Cell-free synbio: a technology whose time has come
By former Community Editor Steven Burgess
‘It’s like instant noodles – just add water’ exclaims Dr. Keith Pardee, now an assistant professor at the University of Toronto. He is describing a small black object developed during his postdoc in the Collins lab. This unassuming device is one of the most advanced biosensors ever built – it is able to detect the presence of the Zika virus. This is achieved by using an RNA toehold switch which provides the molecular precision required to identify and outbreaks and help guide efforts to combat virus’ spread. But things get really interesting when you look at the transformative technology behind the sensor.
Rather than use the common approaches of polymerase chain reaction (PCR) or a genetically modified bacteria to detect the virus, Keith decided to use a ‘cell free’ system. The principle is simple: grow up bacteria, smash open the cells, and use the contents to perform reactions in a test tube or on paper (for a guide on how to make extracts see this JoVE article). This has a number of advantages over the alternatives: unlike PCR, the assay can be used in remote locations without the need for expensive lab equipment, thereby allowing instantaneous field testing, and unlike genetically modified bacteria, cell-free systems avoid concerns about uncontrolled escape of genetically modified organisms into the environment.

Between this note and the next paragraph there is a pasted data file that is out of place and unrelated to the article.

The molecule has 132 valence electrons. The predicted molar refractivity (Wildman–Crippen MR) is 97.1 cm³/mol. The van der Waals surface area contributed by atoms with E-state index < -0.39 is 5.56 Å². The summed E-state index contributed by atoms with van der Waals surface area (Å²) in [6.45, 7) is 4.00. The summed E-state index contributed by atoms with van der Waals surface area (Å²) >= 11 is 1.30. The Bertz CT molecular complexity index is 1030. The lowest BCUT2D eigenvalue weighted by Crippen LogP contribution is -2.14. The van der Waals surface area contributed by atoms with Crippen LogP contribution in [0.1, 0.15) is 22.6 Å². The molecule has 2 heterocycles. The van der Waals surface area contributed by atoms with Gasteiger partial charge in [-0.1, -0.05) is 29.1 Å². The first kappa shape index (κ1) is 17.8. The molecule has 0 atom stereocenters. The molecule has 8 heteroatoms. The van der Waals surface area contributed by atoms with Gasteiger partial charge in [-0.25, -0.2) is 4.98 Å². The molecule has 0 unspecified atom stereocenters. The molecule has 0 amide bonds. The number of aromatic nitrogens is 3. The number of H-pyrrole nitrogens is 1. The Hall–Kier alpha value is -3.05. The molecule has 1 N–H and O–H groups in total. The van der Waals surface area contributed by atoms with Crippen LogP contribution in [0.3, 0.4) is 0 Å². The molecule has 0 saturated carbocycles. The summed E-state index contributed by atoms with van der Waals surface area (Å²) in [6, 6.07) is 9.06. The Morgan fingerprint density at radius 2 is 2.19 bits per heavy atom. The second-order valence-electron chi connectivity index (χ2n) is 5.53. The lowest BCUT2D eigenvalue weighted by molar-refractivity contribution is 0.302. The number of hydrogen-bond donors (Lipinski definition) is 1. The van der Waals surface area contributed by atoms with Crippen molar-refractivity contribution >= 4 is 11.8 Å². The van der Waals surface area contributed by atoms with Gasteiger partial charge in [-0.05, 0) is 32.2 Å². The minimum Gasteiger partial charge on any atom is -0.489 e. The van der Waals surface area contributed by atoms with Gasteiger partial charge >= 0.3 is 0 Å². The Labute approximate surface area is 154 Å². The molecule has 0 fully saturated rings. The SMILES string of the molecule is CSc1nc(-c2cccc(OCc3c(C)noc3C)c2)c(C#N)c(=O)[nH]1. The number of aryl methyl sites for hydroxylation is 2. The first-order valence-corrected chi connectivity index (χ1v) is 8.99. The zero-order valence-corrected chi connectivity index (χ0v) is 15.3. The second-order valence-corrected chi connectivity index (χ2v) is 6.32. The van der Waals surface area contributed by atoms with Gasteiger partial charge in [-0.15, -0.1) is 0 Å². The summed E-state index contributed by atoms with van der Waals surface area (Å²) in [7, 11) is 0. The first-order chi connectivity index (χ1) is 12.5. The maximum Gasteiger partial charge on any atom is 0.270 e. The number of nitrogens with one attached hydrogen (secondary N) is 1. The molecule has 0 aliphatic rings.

Once realized, the simplicity of the approach provides a host of possibilities. Keith followed up the Zika work by demonstrating the potential of cell-free systems for on demand biomanufacturing: producing antimicrobial peptides, vaccines, antibody conjugates and small molecules all in a test tube. He explains “[we aim] to use cell-free synthetic biology to extend the reach of molecular tools beyond their current range to address needs into low and middle-income countries“.
The success of these approaches has seen initiatives such as the Bakubung Workshop Report highlighting cell-free systems as a key component of capacity building in efforts to grow the African bioeconomy, sidestepping the need for investment in expensive facilities and biocontainment procedures and the potential to transform research. Additionally, development projects such as OpenDiagnostics have adopted the technology to develop low-cost, open-source crop, livestock and environmental biosensors.
Turbo charging the design-build-test cycle
The use of cell-extracts in biology goes back a long way. The first experiments were carried out in the 1960s, but ever since the dawn of synthetic biology the benefits of cell free systems for applied goals have also been getting scientists excited.